(I will confess to not having read it, course notes are much easier going - hmm my boss' copy is 6 feet away, no excuse next time I'm looking for something to help me drop off then).

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Re: Sea kayak sailing.

Post by sleepybubble » Fri Oct 21, 2011 5:50 pm

Jim wrote:
sleepybubble wrote: Perhaps I ought to go and do some reading on 'twist' before I hit the sewing machine again.
You need "The aero-hydrodynamics of sailing" by C A Marchaj.
A copy probably costs almost as much as a sail, and is much more difficult to undestand!
(I will confess to not having read it, course notes are much easier going - hmm my boss' copy is 6 feet away, no excuse next time I'm looking for something to help me drop off then).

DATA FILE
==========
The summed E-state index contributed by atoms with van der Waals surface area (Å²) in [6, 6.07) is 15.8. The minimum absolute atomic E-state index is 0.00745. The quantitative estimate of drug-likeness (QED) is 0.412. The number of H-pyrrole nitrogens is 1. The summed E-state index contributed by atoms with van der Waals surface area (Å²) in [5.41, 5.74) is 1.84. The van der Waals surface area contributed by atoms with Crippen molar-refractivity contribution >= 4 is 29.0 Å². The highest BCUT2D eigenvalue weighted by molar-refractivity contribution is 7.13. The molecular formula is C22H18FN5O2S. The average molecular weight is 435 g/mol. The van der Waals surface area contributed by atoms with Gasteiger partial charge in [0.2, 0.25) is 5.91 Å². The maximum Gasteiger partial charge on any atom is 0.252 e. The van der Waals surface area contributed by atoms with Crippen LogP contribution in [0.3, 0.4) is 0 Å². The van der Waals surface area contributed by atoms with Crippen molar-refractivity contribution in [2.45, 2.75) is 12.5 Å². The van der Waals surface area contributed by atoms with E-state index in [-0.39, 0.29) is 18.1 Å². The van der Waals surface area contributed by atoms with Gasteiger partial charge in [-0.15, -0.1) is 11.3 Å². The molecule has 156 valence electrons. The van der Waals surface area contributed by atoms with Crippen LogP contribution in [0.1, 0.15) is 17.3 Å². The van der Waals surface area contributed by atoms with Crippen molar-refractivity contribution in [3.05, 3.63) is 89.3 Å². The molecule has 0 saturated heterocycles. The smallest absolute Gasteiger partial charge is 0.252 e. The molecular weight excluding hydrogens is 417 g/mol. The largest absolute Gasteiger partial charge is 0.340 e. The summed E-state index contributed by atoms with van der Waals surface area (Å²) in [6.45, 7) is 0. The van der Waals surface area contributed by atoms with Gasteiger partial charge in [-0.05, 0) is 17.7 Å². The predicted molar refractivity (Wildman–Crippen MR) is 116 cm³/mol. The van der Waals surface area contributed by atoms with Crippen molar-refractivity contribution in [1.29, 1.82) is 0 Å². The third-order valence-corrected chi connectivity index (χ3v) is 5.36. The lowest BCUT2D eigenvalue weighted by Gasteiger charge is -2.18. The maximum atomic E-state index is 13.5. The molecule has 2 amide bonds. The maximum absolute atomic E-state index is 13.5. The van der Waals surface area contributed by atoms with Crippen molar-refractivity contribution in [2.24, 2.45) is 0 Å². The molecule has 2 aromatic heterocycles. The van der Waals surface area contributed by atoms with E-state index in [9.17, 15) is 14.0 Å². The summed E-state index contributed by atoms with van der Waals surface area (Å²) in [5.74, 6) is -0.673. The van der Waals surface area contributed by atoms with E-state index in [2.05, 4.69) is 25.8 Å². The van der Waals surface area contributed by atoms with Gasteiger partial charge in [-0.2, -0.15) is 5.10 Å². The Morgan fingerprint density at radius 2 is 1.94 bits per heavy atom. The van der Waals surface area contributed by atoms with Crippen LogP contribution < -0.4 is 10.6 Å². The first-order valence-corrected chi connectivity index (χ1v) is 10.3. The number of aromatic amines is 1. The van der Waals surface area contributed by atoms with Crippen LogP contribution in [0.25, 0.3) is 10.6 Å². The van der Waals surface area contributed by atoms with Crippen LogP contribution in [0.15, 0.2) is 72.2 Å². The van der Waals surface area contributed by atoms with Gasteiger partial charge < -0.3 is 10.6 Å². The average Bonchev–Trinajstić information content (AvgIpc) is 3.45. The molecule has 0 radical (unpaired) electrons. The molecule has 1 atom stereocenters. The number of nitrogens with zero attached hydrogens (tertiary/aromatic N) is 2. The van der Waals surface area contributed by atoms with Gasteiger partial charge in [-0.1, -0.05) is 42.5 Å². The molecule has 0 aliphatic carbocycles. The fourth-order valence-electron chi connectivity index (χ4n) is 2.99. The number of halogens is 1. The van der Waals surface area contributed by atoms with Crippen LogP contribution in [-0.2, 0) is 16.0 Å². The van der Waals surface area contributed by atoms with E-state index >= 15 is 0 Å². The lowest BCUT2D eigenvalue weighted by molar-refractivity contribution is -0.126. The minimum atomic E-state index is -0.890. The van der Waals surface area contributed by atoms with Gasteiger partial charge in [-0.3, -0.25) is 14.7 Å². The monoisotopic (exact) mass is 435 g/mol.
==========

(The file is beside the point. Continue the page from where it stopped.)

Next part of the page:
I was thinking more of just some general reading around the concepts using dodgy sources on the internet. Which I can put into practice via the means of bodgery. Along the lines of a sailing terminology source to find out if twist means what I think it does. After all sailors use some funny words, I'd expect to find a sheet on a bed!

Mark